Most of your graphs have your name below right hand corner, so I assumed it is from the Trenberth. As you can see your graph (y axes -0.3 to +0.5 C) is non-symmetrical about x –axes, so to my mind rightly or wrongly, the symmetrical graphs for anomalies make far more sense. Personally, I would referenced it to whole period under consideration, but here intention was to use the graph and scale as in the article.

DD More
Reply to  Bob Tisdale
December 23, 2014 2:19 pm

Per your chart of “Long-Term ONI-Like Table Of El Niño and La Niña Events” you highlighted in a question I had on lengths of past “LaNada’s” (and thanks for the reply), I am not sure there is much difference. My count for 1919 to 1962 is 8 EN / 10 LN and 1950 to 1979 is 9 EN / 8 LN.
https://bobtisdale.wordpress.com/2010/11/30/long-term-oni-like-table-of-el-nino-and-la-nina-events/
To reinforce your low trade winds for El Nino, isn’t the trade wind pause which stops pushing the water up in the West Pacific Tropical Pool, then gravity (the water is over a meter higher) lets the water flow downhill to the East. It is the LaNada periods, when the water naturally flows north and south which heats up the higher latitude Pacific areas. Then when the El Nino comes and spreads the heat across the equatorial Pacific, the entire Pacific is warmer.

VicV
December 23, 2014 11:02 am

Thoughts: All these types of things are good for doing better weather forecasting, even for general trends years in advance (call it climate forecasting if you prefer), but knowing how the energy output cycles of the sun interact with the energy receiving cycles of the earth must be seen as the basis for all forecasting.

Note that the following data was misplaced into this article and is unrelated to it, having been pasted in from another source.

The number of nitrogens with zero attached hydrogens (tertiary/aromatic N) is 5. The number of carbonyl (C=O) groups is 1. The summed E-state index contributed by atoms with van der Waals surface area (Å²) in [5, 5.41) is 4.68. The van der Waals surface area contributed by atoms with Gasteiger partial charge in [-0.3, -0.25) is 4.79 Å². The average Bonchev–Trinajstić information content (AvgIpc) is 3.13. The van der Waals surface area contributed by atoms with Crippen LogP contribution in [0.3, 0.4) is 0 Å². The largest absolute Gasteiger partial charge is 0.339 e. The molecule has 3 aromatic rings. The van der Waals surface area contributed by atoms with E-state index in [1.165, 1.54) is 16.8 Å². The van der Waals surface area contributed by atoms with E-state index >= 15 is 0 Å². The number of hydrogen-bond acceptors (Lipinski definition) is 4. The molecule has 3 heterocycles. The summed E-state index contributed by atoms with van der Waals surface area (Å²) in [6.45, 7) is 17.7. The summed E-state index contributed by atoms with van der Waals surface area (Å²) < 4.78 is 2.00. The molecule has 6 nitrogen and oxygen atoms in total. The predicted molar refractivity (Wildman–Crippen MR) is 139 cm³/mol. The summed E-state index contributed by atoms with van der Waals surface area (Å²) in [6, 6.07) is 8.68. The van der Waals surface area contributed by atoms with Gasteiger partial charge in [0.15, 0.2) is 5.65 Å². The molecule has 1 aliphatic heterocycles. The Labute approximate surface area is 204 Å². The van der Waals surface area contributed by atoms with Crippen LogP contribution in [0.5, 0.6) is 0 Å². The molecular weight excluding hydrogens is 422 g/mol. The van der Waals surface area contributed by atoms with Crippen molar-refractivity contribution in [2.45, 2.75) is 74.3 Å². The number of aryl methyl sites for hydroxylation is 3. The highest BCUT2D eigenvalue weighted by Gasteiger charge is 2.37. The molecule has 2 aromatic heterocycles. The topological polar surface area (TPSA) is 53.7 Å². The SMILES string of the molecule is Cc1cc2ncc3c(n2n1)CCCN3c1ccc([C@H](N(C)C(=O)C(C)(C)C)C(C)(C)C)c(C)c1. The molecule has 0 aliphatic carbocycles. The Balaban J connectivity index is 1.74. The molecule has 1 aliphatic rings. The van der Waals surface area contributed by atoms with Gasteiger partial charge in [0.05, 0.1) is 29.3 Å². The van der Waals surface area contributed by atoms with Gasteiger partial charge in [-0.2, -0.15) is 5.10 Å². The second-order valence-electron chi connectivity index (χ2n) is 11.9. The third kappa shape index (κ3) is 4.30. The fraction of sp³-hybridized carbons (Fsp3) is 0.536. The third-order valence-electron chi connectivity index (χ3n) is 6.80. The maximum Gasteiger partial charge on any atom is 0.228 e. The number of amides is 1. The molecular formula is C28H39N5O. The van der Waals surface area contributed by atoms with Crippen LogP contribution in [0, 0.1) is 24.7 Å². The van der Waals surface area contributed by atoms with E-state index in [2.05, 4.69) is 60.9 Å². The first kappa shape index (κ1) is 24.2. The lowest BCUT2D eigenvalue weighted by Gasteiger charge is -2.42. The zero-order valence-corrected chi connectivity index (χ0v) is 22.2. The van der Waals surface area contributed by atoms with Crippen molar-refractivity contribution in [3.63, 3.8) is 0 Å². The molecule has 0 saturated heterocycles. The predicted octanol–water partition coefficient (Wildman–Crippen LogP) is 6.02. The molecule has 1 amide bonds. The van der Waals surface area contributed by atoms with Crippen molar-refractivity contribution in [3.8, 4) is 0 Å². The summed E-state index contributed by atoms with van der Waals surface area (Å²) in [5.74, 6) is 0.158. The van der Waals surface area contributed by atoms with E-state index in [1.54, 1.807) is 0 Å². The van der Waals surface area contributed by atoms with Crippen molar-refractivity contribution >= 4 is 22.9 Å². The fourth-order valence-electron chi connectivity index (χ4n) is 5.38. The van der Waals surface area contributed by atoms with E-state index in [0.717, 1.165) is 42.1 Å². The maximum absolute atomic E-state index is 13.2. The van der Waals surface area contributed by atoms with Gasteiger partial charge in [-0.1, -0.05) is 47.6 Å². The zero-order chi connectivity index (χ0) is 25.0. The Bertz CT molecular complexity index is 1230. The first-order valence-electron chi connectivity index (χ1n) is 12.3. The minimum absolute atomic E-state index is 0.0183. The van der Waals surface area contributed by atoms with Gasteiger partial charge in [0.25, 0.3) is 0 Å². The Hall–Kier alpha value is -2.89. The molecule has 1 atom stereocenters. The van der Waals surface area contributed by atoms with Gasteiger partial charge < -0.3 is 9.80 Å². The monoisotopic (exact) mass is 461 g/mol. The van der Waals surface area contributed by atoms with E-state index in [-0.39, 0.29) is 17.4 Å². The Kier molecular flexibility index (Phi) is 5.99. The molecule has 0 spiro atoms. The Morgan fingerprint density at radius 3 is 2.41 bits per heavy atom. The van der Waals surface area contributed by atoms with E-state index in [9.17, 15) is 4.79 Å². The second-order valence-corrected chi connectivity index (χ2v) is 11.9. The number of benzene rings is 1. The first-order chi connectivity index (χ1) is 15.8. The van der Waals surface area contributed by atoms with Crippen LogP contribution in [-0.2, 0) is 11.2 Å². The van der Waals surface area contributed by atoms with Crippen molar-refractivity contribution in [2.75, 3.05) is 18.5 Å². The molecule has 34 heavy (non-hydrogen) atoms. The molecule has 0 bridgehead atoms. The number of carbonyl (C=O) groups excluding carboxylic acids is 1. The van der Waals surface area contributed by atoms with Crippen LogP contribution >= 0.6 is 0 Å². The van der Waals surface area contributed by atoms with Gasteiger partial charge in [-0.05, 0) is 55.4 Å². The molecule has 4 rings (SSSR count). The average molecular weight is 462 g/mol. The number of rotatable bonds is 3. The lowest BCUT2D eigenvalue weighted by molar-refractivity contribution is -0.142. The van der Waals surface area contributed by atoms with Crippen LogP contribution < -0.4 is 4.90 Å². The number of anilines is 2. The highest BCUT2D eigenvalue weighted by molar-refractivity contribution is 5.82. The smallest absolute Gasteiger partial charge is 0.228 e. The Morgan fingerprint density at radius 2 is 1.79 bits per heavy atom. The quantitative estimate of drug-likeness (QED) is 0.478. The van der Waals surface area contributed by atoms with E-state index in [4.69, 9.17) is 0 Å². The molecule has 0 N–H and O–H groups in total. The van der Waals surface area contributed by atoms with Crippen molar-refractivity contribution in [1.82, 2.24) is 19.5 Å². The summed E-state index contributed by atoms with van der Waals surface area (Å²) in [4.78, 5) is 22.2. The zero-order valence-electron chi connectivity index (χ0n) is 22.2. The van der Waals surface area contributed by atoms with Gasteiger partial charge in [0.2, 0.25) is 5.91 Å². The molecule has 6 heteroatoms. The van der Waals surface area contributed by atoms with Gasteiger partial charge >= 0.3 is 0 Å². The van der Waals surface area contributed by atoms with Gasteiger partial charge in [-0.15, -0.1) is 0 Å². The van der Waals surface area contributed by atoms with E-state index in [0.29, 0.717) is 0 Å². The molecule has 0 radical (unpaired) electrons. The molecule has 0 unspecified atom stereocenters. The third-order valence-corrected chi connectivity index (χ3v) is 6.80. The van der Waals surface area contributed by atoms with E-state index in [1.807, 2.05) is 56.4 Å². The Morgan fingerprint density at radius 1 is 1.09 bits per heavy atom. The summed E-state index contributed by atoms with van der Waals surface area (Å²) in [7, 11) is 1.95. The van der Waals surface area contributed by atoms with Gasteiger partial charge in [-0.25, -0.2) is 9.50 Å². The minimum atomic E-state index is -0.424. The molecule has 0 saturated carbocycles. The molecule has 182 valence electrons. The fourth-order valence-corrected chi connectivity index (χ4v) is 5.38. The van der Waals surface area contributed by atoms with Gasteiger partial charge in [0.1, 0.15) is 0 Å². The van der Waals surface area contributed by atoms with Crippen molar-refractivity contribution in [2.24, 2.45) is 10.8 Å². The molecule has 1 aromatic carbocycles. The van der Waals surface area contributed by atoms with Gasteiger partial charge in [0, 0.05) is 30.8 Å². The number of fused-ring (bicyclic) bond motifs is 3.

dp
December 23, 2014 11:35 am

ENSO is not a heat source but it is a way to release vast amounts of stored energy into space. It necessarily warms the atmosphere briefly as the energy released by the ocean heads for the stars and dark voids of the cosmos. Why is it (El Niño phase of ENSO) not discussed as what it is – a cooling event? ENSO overall should be energy-neutral over time for the reason mentioned; It is not a heat (energy) source.

cwon
Reply to  Bob Tisdale
December 23, 2014 1:45 pm

Yup, it is energy neutral over the long term. Adds no trend, look at the paleo data for ENSO.

jmorpuss
Reply to  Bob Tisdale
December 23, 2014 7:37 pm

Bob says The sun is the ultimate heat source .
So you have no belief in this process Bob ? http://physicsworld.com/cws/article/news/2011/jul/19/radioactive-decay-accounts-for-half-of-earths-heat

jmorpuss
Reply to  jmorpuss
December 24, 2014 8:57 pm

The average depth of the ocean is about 4.5 km. and never see sunlight so why are they not frozen solid if my above link were not true ???

Akatsukami
Reply to  jmorpuss
December 25, 2014 11:25 am

jmorpuss: because water reaches maximum density at 4°C/

mpainter
Reply to  jmorpuss
December 25, 2014 11:41 am

Akatsukami:
Not sea water. Ions play a role.

jmorpuss
Reply to  jmorpuss
December 25, 2014 1:09 pm

Mpainter Would that be the positive sodium ion and the negative chlorine ion ? , combine these you get salt .
If you make a brine of half sea water and the other half ice it will freeze a bottle of fresh water or you soft drinks and beer. Salt water because of it’s conductivity moves electric potential around the oceans .Temperature = electric potential at work .The universe is swimming in a sea of electric potential .We use electric potential as heat to create fission While ever the electron is above absolute zero its doing work as a force carrier . .Without electric potential creating separation the universe would fall in on itself (implode) ??????

dp
Reply to  Bob Tisdale
December 23, 2014 8:07 pm

I kept my perspective on the Pacific because that is consistent with the topic (see the title). If ENSO with all its knock-on effects is to produce a change in the climate then characteristics of ENSO itself have to change over time to produce a trend. If the trend is cyclic and symmetric then ENSO and all its impacts are energy neutral. I’ve not seen anything that suggests ENSO is anything but cyclic and trendless. If that is true for everyone then ENSO affects weather but not climate.
ENSO itself is a consequence of and a dependent effect of forces acting to create it and quite likely many other effects. If those forces are changing over time in such a way to present a trend then it should be a simple thing to identify those forces and and the mechanisms by which they convert energy to force.